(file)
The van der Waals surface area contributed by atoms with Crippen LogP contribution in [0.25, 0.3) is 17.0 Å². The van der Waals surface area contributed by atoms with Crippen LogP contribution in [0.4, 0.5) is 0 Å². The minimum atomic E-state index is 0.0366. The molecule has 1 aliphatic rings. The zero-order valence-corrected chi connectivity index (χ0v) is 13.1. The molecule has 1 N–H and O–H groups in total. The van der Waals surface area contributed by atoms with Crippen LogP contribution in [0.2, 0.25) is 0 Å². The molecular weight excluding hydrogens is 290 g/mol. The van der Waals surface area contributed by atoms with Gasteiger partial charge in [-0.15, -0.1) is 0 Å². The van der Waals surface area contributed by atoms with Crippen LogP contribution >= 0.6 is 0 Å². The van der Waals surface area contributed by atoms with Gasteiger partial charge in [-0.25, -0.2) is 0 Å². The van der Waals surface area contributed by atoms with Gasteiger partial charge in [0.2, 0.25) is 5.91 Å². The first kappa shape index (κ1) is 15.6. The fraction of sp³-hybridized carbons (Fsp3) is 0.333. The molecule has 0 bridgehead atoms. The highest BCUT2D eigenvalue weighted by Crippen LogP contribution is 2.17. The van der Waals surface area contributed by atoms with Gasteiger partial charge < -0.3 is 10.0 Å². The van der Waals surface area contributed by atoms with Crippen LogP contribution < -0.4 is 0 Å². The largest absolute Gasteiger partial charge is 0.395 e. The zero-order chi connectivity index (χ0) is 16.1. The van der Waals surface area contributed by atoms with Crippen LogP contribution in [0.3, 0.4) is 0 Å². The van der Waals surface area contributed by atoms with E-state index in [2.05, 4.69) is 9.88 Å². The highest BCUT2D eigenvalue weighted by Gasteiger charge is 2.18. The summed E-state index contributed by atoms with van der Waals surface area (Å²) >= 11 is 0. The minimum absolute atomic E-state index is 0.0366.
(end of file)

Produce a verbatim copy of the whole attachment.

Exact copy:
The van der Waals surface area contributed by atoms with Crippen LogP contribution in [0.25, 0.3) is 17.0 Å². The van der Waals surface area contributed by atoms with Crippen LogP contribution in [0.4, 0.5) is 0 Å². The minimum atomic E-state index is 0.0366. The molecule has 1 aliphatic rings. The zero-order valence-corrected chi connectivity index (χ0v) is 13.1. The molecule has 1 N–H and O–H groups in total. The van der Waals surface area contributed by atoms with Crippen LogP contribution in [0.2, 0.25) is 0 Å². The molecular weight excluding hydrogens is 290 g/mol. The van der Waals surface area contributed by atoms with Gasteiger partial charge in [-0.15, -0.1) is 0 Å². The van der Waals surface area contributed by atoms with Crippen LogP contribution >= 0.6 is 0 Å². The van der Waals surface area contributed by atoms with Gasteiger partial charge in [-0.25, -0.2) is 0 Å². The van der Waals surface area contributed by atoms with Gasteiger partial charge in [0.2, 0.25) is 5.91 Å². The first kappa shape index (κ1) is 15.6. The fraction of sp³-hybridized carbons (Fsp3) is 0.333. The molecule has 0 bridgehead atoms. The highest BCUT2D eigenvalue weighted by Crippen LogP contribution is 2.17. The van der Waals surface area contributed by atoms with Gasteiger partial charge < -0.3 is 10.0 Å². The van der Waals surface area contributed by atoms with Crippen LogP contribution < -0.4 is 0 Å². The largest absolute Gasteiger partial charge is 0.395 e. The zero-order chi connectivity index (χ0) is 16.1. The van der Waals surface area contributed by atoms with Crippen LogP contribution in [0.3, 0.4) is 0 Å². The van der Waals surface area contributed by atoms with E-state index in [2.05, 4.69) is 9.88 Å². The highest BCUT2D eigenvalue weighted by Gasteiger charge is 2.18. The summed E-state index contributed by atoms with van der Waals surface area (Å²) >= 11 is 0. The minimum absolute atomic E-state index is 0.0366.